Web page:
ATLANTA — Just when we all hoped COVID was over, a new subvariant could be on the rise. BA2 is a mutation of omicron so it's not any more severe but it is still highly transmissible. Emory's Dr. Carlos Del Rio says BA2 should get our attention.
"This is the first reminder that COVID is not over. You may want it to be over, I may want it to be over, but the virus is not over," said Del Rio.
Del Rio says news that numbers are on the rise in Europe should be cause for concern here in the United States, even though most Americans have some protection.
"The number of Americans that have either been vaccinated or had natural infections is now at 73-75% but that still means there are 25-28% of Americans that have yet to be vaccinated or been infected--that's still a large amount of people," said Del Rio.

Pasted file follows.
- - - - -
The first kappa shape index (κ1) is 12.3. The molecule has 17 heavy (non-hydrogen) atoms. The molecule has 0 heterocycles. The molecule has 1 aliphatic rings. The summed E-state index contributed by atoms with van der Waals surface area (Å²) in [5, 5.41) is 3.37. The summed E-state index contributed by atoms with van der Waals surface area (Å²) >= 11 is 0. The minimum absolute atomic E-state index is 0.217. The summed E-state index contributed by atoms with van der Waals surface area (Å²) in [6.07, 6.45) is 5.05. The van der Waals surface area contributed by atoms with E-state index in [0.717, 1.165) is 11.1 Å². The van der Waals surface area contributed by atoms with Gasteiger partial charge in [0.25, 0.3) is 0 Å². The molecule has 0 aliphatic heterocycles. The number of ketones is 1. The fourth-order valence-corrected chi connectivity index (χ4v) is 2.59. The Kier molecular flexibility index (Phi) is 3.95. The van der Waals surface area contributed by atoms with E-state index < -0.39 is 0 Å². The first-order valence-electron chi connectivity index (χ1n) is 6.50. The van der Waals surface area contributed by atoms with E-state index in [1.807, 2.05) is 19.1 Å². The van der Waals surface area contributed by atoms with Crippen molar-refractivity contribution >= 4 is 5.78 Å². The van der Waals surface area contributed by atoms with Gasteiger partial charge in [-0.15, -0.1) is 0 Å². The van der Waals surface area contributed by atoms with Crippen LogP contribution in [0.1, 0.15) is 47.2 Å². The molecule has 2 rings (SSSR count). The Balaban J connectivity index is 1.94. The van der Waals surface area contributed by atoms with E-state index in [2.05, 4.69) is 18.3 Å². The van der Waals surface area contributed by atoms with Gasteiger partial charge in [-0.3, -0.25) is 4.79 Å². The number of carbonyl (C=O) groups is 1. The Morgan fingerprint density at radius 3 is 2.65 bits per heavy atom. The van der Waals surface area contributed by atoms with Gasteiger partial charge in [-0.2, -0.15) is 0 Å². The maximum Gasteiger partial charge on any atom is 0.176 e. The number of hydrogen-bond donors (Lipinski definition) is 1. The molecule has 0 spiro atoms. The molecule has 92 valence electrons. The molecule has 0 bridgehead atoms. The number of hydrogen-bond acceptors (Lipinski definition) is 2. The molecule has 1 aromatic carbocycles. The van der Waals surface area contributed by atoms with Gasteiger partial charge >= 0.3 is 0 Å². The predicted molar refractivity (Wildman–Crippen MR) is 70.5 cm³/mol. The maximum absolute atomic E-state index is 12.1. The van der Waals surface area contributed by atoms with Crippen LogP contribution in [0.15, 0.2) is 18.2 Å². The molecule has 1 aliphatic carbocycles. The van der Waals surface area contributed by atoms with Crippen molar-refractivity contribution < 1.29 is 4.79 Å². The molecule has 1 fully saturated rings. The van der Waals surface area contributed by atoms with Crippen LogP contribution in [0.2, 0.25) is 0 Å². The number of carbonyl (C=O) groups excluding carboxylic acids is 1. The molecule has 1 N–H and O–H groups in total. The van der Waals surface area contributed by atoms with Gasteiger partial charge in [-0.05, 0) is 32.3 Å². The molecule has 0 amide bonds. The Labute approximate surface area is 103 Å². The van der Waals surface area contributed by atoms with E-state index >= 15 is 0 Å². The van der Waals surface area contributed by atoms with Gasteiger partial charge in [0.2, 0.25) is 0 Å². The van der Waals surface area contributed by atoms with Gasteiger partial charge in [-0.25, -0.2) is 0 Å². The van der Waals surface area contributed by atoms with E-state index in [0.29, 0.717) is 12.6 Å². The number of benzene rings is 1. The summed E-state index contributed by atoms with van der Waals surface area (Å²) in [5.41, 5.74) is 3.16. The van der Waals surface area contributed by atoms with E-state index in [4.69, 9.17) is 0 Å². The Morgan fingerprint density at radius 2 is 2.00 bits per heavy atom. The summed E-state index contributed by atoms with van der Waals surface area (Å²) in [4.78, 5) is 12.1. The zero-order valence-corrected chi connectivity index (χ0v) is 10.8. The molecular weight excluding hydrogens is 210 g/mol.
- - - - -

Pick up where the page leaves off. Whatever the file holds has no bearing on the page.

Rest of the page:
To put it in context for Georgia, let's take a look at our numbers over the last few months: In January, during the latest surge from omicron, we were seeing more than 21,000 new cases per day. Compare that to now when we are only seeing fewer than 1,000 new cases per day. That's a drop of more than 96%.
But while those numbers are low, wastewater testing suggests more COVID cases across the U.S. on the way.
The CDC has 698 sites that screen for COVID in wastewater, that comes out of showers, sinks and toilets. Around 40% of the sites with current data are now seeing an increase, including DeKalb County here in Georgia.
"Wastewater testing is a good strategy to find out about communities having an increase before you see cases- you see wastewater increase about 10 days to 2 weeks before you see new cases so it's a good indicator that something is happening in that community," said Del Rio
The City of Atlanta's Watershed Management Department is also testing for COVID in wastewater, working alongside Emory and Georgia Tech. That testing surveys neighborhoods like Mechanicsville, Pittsburgh and West End.
The City of Atlanta is expected to release a new study on their findings next month.